Throughout my wandering years Shuswap Lake was the geographical center around which my life orbited. With stunning regularity I heard it call and with a deep yearning I returned to touch down in the place where I had been born. I returned home.
In 1974, dressed in a massive muskrat coat, high red boots, and a brimmed hat pinned up at the front with a serpent brooch, I flew home from Paris. I was 22 years old. I came home with the smell of roasted chestnuts and Vincent Van Gogh's self-portrait still lingering in my mind. I came home with a treasure chest of stories and an empty purse. I intended to refill it once I got a job planting trees.
Seeking solitude, I retreated to the beach where I breathed in deeply the rich and healing air. Sitting on a rock, I nestled up to the waves and let the swirl of water wash my mind and restore my peace. This was the same shore where as a toddler I had tripped, tasted rocks, and experienced the ecstasy of the blue and green embrace of the natural world.
Sitting still, I listened to the snow melt. Yet how well I knew the perils of lingering too long. If spring began to sway forth, as hypnotic as the flute to a cobra, I knew that I would get stuck at Shuswap Lake. I wouldn't be able to move again. But I was still infatuated with the faraway and possessed by a restlessness that, if harnessed, could have moved mountains. But once I set foot on the shore of Shuswap Lake, I felt myself melt into the land. I had been deprived of this place for much of my childhood. After my father died, my mother had found work in a nearby city and we moved. My sister and brother had also suffered a lifelong denial of their birthright-to live and grow beneath the Shuswap sun and moon. We could only experience it in brief and dazzling summer displays.
Neither brother nor sister fought the urge to settle here. They each took a token trip abroad, then promptly returned and began to build homes and raise families.
Our community recently celebrated a slightly more significant homecoming—one which has been recurring for thousands of years-ever since the glaciers of the Ice Age carved out the land as we now know it. North Shuswap's Adams River is home to the world's largest return of sockeye salmon to a single river. As many as 300,000 people from dozens of countries come each season to witness this ritual of return, which peaks every four years.
On October 17, I caught a ride 18 miles to the Adams River run. I had chosen what I thought would be a quiet Monday. Emerging from my friend's car, I stood baffled by what is normally a near-empty parking lot. Every inch of the lot was crammed with cars, while the western edge was lined with a total of 23 school buses. Before reaching the river, I passed by a row of five food booths run by local nonprofit groups; an audio-visual display tent; a souvenir booth selling books, buttons, T-shirts, posters, and postcards; and a long row of portable toilets. Throngs of people milled about and filed down the footpaths where it was nearly impossible to wander alone.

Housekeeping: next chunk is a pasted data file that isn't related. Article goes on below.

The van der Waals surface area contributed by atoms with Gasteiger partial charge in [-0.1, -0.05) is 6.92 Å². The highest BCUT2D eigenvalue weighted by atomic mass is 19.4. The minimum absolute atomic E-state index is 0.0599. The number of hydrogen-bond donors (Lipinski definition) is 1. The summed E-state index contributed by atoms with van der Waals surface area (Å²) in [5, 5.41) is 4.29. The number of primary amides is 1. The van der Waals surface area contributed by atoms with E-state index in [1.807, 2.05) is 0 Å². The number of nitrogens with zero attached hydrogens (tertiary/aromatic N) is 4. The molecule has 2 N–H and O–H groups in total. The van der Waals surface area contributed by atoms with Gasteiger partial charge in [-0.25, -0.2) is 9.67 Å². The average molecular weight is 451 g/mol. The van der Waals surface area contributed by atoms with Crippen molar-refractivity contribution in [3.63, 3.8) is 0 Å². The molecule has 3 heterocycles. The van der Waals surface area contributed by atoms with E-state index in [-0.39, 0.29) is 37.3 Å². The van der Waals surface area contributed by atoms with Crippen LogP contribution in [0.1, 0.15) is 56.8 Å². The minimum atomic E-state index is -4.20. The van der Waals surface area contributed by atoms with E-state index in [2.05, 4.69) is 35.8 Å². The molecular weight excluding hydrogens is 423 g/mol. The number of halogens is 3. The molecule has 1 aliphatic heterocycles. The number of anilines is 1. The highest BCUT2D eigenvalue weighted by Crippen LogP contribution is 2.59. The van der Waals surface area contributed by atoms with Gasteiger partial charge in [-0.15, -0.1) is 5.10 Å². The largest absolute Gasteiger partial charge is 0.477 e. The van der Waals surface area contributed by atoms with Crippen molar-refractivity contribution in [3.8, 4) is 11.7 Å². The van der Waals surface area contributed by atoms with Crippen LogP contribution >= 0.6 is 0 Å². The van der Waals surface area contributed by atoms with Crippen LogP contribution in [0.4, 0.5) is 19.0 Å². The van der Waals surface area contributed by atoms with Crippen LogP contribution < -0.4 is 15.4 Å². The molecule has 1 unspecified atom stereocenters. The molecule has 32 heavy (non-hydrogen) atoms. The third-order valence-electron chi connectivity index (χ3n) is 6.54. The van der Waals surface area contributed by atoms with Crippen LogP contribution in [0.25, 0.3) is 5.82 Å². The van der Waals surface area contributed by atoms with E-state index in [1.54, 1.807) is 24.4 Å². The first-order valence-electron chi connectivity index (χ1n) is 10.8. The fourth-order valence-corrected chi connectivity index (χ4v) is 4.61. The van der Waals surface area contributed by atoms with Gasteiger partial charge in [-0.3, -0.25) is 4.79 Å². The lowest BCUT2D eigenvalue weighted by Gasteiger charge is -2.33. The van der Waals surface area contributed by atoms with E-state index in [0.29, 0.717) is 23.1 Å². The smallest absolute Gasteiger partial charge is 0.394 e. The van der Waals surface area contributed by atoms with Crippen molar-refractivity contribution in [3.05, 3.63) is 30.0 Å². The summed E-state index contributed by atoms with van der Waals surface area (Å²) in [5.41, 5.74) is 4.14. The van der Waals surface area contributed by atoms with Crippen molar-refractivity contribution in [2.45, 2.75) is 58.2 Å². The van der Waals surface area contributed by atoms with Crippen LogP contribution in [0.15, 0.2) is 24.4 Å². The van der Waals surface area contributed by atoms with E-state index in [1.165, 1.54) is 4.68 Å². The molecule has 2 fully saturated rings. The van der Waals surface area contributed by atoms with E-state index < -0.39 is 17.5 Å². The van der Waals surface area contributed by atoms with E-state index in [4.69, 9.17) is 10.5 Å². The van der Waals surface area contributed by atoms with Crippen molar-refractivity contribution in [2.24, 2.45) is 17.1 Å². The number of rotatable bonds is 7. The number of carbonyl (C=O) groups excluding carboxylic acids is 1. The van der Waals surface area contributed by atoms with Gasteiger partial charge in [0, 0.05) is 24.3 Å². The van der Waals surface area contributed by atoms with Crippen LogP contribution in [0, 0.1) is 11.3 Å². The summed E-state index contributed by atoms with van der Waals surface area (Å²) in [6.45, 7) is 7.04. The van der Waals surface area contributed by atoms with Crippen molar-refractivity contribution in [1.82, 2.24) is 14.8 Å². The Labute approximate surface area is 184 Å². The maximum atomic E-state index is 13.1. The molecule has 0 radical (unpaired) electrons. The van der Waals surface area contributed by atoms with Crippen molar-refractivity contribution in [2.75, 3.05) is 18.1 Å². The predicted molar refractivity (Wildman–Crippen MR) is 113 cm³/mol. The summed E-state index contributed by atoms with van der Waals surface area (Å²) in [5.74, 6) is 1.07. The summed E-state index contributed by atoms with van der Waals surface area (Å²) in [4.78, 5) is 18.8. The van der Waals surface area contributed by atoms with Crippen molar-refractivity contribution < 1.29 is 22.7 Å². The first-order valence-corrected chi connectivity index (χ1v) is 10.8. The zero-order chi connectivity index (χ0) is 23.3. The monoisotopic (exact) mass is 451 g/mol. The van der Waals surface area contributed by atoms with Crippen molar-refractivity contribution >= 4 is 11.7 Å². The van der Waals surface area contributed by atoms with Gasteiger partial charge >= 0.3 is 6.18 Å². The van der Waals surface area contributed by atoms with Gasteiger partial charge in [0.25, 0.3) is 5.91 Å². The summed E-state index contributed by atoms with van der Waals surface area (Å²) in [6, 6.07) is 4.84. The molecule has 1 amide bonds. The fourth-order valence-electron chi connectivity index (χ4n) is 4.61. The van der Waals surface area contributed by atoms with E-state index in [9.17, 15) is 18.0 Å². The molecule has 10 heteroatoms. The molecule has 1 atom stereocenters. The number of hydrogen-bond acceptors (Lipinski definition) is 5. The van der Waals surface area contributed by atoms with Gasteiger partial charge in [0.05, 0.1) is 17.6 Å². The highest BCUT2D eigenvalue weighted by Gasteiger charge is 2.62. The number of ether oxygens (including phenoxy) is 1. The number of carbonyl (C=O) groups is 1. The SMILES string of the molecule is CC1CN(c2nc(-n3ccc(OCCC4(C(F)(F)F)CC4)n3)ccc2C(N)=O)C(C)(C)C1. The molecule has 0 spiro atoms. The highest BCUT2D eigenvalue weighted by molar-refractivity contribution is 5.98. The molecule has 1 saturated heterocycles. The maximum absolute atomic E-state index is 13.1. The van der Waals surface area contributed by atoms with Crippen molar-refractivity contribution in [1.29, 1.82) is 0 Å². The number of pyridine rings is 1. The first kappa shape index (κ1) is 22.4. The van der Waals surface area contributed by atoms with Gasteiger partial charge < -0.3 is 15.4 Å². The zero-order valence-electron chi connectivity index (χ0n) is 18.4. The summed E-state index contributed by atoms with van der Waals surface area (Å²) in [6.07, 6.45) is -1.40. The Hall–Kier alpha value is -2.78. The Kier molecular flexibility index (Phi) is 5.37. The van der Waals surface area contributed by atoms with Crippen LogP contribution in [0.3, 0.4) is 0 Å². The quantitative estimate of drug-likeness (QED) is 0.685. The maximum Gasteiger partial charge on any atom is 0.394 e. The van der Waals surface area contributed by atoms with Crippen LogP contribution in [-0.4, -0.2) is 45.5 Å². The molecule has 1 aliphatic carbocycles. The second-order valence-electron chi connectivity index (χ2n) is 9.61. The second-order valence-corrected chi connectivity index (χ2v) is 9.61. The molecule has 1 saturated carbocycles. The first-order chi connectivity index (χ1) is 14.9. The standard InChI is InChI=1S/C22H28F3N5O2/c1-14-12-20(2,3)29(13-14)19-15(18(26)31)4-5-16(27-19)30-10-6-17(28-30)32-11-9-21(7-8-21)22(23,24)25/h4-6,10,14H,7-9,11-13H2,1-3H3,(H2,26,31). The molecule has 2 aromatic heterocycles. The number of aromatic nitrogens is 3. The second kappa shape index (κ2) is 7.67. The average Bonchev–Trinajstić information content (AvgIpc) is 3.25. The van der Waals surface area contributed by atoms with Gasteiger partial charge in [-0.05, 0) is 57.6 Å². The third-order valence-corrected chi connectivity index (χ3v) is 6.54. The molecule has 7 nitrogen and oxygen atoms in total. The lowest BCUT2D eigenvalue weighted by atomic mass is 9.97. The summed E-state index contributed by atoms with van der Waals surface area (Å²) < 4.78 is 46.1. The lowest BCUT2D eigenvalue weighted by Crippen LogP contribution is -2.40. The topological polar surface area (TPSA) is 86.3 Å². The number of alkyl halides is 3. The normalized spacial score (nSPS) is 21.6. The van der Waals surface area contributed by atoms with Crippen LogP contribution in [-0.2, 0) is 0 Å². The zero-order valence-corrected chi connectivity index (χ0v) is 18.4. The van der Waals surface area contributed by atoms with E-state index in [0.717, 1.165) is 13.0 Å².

The sky was pewter and held the promise of later rain. My first stop was a footbridge, which spanned a side channel, but through the mesh of people it was a struggle to even see the water. A parade of people in wheelchairs filed across the bridge, while nearby mothers who had volunteered their time fought to bring order to unruly gangs of students. Choruses of, "Oh, look at the dead ones!" resounded from the school children, while one boy with purple braces and a too-loud voice proclaimed, "I wanna see a fish die!"
Escaping upstream, I paused in front of a sturdy stone bearing a plaque in honor of Roderick Haig-Brown (1908-1978), for whom the park was named. Author, magistrate, and conservationist, Haig-Brown fought long and hard to preserve this vital birthplace of the sockeye salmon. It wasn't until 1989 that the park was granted a class A status, which gives it the highest level of protection possible. His passionate poem, "Pacific Salmon," is carved in its entirety beneath a relief carving of Haig-Brown's shining profile. Somehow I could sense his presence still, watching the return of the fish that he loved.
There seemed to be more people than fish as I fought my way to a quieter spot, passing a freckled boy who was busy poking at a salmon carcass with a stick. Retreating from the main route, I scrambled through a stand of cedar, hemlock, and Douglas fir, and arrived in a surprisingly secluded spot beside the river. Scores of sockeye salmon flickered through the water, while on the far shore throngs of fish watchers flowed through the burnt orange foliage.